Journal of the Association for Information Systems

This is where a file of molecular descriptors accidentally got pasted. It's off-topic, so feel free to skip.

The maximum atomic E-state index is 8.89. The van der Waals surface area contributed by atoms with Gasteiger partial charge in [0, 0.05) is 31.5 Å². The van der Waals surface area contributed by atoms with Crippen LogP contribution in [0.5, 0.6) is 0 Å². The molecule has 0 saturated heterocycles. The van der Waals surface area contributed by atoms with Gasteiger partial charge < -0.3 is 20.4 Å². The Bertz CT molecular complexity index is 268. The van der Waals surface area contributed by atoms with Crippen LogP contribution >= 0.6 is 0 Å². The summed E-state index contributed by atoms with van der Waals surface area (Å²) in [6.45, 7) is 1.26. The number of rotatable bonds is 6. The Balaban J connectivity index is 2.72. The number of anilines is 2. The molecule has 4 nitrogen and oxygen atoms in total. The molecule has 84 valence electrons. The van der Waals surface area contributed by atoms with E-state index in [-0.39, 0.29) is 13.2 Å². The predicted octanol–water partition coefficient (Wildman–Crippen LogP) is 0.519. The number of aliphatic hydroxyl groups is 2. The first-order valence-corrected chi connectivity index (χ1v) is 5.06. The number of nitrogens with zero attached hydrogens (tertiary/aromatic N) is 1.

An ever growing variety of smart, connected Internet of Things (IoT) devices poses completely new challenges for businesses regarding security and privacy. In fact, the adoption of smart products may depend on the ability of organizations to offer systems that ensure adequate sensor data integrity while guaranteeing sufficient user privacy. In light of these challenges, previous research indicates that blockchain technology could be a promising means to mitigate issues of data security arising in the IoT. Building upon the existing body of knowledge, we propose a design theory, including requirements, design principles, and features, for a blockchain-based sensor data protection system (SDPS) that leverages data certification. To support this, we designed and developed an instantiation of an SDPS (CertifiCar) in three iterative cycles intented to prevent the fraudulent manipulation of car mileage data. Following the explication of our SDPS, we provide an ex post evaluation of our design theory considering CertifiCar and two additional use cases in the areas of pharmaceutical supply chains and energy microgrids. Our results suggest that the proposed design ensures the tamper-resistant gathering, processing, and exchange of IoT sensor data in a privacy-preserving, scalable, and efficient manner.